What Mental Health is Lacking: Access, Awareness, and Action

Jiaming Lou and Ava Martin

In anticipation of Chicago’s upcoming mayoral election in February, students in DubTV and the Beacon worked with 11 schools across the city to create a poll that gauged what current issues mattered most to high schoolers. In collaboration with Northwestern’s Medill School of Journalism and the Scholastic Press Association of Chicago, this survey revealed mental health as a chief concern. 

Anxiety and depression rates have skyrocketed, as noted nationally by the American Psychological Association and the Centers for Disease Control and Prevention. Predictably, concern over mental health services have also increased. In response to the question, “Do you feel your school is doing enough to support students’ mental health?”, only 20.8% of students responded “yes” while 24% responded “no”. Yet the last option, “somewhat,” garnered 69% of the votes, making overall satisfaction or dissatisfaction unclear. “Somewhat” is the most popular answer to this question at all participating schools, and at Whitney Young, Lane Tech, Mather, Kenwood, Latin, and Pritzker, this response outnumbers the amount of “yes” and “no” answers combined. However, more satisfaction than dissatisfaction overall shows at Lane Tech (public school), Mather (public school), Latin (private school), and Pritzker (charter school). There appears to be little association between the type of school and the amount of support that students feel, though a school’s public versus private funding could very well restrict the number of resources offered. 

It may also be that an absence of mental health awareness–underemphasized acknowledgement of its existence by one party and underutilization of already provided resources by the other party–is at the root of the problem. At Whitney Young, 11 counselors can speak to mental health–as it is part of their job–but there is only one psychologist. Student Tyler Tharpe was “unaware [the psychologist] existed until this year, my senior year.” Another way to decrease dissatisfaction is for the school and/or student groups to simply put more effort into organizing mental health activities. The last time Whitney Young held a school-wide mental health event was during remote learning, in which the Diversity, Equity, and Inclusion committee organized a Mental Health Week. Tharpe comments, “…there is an increase of mental health awareness. However, the amount of accessible mental health care has not increased at the same rate.” Tharpe added, “It is exponentially better to have more trained specialist[s] on staff who can deal with grief and mental illness [than relying on counselors].” It’s clear that both awareness and action need to be improved.

At an academically-intensive environment like Whitney Young, students challenge themselves not only with AP and Honors classes, but also participate in a variety of extracurricular activities. Factors like the time to commute to school and balancing school life with social life add to students’ stress levels, and having just five mental health days for the school year doesn’t seem enough to many. As one sophomore says, “[In some classes]…there are a lot of homework assignments, and very little consideration of students who have long commutes or after school activities.” Another anonymous student agrees, especially stressing the amount of time put into studying for quizzes and tests given on the same day. All these findings show that it’s just as important to raise awareness about the mental health resources available as it is to standardize more activities that put emphasis on students’ mental health.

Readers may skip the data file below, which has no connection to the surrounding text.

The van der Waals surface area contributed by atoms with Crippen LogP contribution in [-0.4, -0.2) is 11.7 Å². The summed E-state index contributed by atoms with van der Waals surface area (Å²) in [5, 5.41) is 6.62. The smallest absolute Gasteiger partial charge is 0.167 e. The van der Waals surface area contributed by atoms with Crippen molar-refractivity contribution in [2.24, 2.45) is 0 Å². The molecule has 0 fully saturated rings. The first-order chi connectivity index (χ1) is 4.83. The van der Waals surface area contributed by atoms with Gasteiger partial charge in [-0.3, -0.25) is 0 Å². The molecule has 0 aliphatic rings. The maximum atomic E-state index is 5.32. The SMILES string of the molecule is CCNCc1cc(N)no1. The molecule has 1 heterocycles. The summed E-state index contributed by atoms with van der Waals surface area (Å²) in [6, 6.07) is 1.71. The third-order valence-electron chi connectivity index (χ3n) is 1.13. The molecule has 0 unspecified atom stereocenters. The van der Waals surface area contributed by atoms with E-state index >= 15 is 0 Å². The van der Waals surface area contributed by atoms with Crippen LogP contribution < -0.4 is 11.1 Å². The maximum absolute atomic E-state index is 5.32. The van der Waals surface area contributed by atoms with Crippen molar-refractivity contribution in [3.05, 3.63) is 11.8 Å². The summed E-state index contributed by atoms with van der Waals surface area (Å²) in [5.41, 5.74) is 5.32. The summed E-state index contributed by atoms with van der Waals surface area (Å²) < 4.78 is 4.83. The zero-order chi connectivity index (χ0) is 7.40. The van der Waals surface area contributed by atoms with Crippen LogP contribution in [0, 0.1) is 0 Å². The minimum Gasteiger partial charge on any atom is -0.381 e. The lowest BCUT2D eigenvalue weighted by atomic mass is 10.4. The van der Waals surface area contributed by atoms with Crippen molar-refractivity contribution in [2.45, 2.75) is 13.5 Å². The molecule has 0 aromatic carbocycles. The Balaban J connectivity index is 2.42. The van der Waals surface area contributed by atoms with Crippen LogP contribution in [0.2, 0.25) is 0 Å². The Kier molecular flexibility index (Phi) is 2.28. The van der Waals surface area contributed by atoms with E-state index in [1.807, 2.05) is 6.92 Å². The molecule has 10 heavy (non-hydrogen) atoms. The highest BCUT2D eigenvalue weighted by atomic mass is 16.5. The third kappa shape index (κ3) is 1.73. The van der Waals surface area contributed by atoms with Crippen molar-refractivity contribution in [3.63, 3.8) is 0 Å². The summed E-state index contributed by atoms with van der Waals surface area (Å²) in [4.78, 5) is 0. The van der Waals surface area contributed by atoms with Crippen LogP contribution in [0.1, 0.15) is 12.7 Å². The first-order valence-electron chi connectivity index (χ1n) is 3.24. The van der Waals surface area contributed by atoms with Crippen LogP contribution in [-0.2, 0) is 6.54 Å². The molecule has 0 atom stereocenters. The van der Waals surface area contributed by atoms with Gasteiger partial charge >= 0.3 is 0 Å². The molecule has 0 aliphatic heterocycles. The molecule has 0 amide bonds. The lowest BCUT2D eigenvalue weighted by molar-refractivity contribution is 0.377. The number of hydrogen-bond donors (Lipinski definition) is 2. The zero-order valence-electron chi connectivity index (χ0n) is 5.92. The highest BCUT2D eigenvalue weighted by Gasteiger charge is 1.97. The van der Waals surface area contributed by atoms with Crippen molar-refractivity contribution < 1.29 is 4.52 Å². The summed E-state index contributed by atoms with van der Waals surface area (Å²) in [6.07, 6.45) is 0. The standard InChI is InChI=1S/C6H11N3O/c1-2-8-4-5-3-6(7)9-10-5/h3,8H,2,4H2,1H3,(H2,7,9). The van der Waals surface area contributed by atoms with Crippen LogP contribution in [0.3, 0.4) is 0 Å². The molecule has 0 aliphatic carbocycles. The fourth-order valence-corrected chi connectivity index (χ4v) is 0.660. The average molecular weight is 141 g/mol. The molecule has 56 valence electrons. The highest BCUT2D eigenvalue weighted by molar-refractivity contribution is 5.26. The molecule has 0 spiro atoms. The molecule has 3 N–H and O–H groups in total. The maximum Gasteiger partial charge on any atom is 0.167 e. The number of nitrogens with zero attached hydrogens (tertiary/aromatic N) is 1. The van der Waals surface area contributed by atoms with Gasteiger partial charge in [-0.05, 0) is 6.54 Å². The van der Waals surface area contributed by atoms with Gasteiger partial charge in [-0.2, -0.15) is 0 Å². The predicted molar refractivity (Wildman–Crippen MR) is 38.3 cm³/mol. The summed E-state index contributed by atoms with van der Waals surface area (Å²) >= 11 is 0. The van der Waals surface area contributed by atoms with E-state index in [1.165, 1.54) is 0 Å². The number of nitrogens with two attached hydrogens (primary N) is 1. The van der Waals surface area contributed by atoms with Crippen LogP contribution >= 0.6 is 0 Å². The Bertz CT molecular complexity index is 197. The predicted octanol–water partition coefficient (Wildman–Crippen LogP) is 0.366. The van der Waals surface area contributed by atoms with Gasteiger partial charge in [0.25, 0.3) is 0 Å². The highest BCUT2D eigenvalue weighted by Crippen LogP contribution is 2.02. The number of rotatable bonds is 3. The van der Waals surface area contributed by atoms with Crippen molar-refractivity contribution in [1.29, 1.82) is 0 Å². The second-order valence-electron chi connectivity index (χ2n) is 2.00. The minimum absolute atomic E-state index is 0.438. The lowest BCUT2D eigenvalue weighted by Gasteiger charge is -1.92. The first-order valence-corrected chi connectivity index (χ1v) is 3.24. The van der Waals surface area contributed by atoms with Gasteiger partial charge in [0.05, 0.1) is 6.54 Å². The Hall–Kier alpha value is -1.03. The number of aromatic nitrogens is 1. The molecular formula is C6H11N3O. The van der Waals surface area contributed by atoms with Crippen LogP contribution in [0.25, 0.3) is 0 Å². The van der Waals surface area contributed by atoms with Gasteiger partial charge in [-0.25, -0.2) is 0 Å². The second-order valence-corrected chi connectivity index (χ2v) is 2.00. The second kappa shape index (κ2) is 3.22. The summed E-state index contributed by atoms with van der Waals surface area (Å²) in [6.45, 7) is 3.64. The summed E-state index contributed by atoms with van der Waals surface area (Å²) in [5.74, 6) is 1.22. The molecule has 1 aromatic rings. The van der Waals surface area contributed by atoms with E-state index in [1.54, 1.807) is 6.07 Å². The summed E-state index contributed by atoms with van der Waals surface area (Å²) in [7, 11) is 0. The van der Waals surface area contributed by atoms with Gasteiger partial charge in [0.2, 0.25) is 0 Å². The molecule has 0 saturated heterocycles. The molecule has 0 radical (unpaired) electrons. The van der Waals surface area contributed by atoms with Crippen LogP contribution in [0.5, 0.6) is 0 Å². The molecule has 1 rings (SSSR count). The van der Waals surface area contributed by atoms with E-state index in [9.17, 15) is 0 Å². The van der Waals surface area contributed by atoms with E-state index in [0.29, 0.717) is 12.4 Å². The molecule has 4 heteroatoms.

Yet despite the 20.8% of students surveyed that believed the school has done enough to support students’ mental health, only one student selected “mental health services provided by schools” as one of three issues that “impacts or concerns them the most” (out of 18 options given). The top three choices were “global warming” (38.4%), “poverty” (36.8%), and “healthcare” (36%). 

It’s clear that the Whitney Young student body cares about a myriad of issues, though city-wide (and larger-scale) matters must fall into the hands of local and national government organizations. The poll referenced throughout this report was originally designed in anticipation of a live forum with the mayoral candidates; the issues voiced by students would be presented to each candidate in a series of questions. However, most of the candidates either did not respond or declined the request. This adds to the attitude some students have adopted: they simply aren’t confident that more will be done. An anonymous Whitney Young senior said, “I think many of us have just grown so disillusioned and faithless with our authority figures actually wanting to make real change,” leaving the direction of said change up in the air. Still, the results from the poll are not to be overlooked. Change must start somewhere; if not on a larger-scale level, then at least on a local level.

If you have ideas as to how individuals, communities, or officials can address these concerns, email the authors of this article at [email protected] and [email protected].